Above: If your forms aren’t mobile-friendly you might miss out on conversions.

10. Identify and Use Local Keywords

Lastly, you’ll want to use a keyword research tool like Ahrefs or Semrush to explore what search terms locals use when searching for the products or services your local business offers.

You can also use these tools to display only keywords that signal buying intent and are easy to rank for.

Then you can create content based on those keywords.

How to Discover Your Local Search Rankings

After doing the work to rank higher on Google Maps, you’re probably wondering how to track your local search rankings.

First, you can’t use Chrome because even the Incognito version tracks some of your activity in order to personalize search results. So if you click on your own website a lot, it may display higher in the search pages you view, because those results are being personalized.

Instead, use a local search grid tool, like the one offered by BrightLocal.

A search grid tool is crucial, because it shows how your pages rank according to the proximity of the searcher to your business.

Remember, proximity is a ranking factor, but you can improve your rankings for areas of your neighborhood or city.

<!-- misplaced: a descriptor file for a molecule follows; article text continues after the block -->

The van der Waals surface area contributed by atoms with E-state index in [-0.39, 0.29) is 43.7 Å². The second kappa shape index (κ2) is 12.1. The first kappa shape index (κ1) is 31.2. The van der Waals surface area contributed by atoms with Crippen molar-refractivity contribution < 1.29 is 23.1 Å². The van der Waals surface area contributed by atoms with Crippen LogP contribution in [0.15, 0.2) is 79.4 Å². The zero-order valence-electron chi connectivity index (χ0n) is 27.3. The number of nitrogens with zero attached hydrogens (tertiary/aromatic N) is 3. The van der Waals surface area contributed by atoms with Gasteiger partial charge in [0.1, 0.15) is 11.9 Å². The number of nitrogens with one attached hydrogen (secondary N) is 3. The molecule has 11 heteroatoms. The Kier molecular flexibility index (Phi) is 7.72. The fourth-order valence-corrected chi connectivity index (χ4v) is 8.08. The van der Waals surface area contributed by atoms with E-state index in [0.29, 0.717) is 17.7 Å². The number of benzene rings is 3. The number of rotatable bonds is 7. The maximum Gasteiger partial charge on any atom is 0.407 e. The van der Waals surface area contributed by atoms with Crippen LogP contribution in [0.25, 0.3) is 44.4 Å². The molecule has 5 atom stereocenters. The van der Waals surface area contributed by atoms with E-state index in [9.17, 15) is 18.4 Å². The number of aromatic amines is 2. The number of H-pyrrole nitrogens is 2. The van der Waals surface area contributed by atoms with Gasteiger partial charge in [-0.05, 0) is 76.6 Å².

Q&A on How to Rank Higher on Google Maps

Does embedding a Google Map on your site boost SEO?

No, embedding a Google Map on your site won’t boost SEO but it can be helpful for users looking for directions.

To truly benefit from SEO, focus on creating high-quality, relevant content, building authoritative backlinks, optimizing your site’s technical elements, and providing a great user experience.

Do reviews help you rank higher on Google?

Yes, Google Reviews can help you rank higher on Google. In Google’s own documentation on how to improve local SEO, “managing and responding to reviews” is 1 element.

Learn how to manage Google Reviews for improved SEO.

Can you pay Google to rank higher?

No, you cannot pay Google to rank higher. Furthermore, paying for Google Ads, whether PPC ads or Local Services Ads, doesn’t impact the ranking of your website. That said, you can buy ads that appear at the top of search results.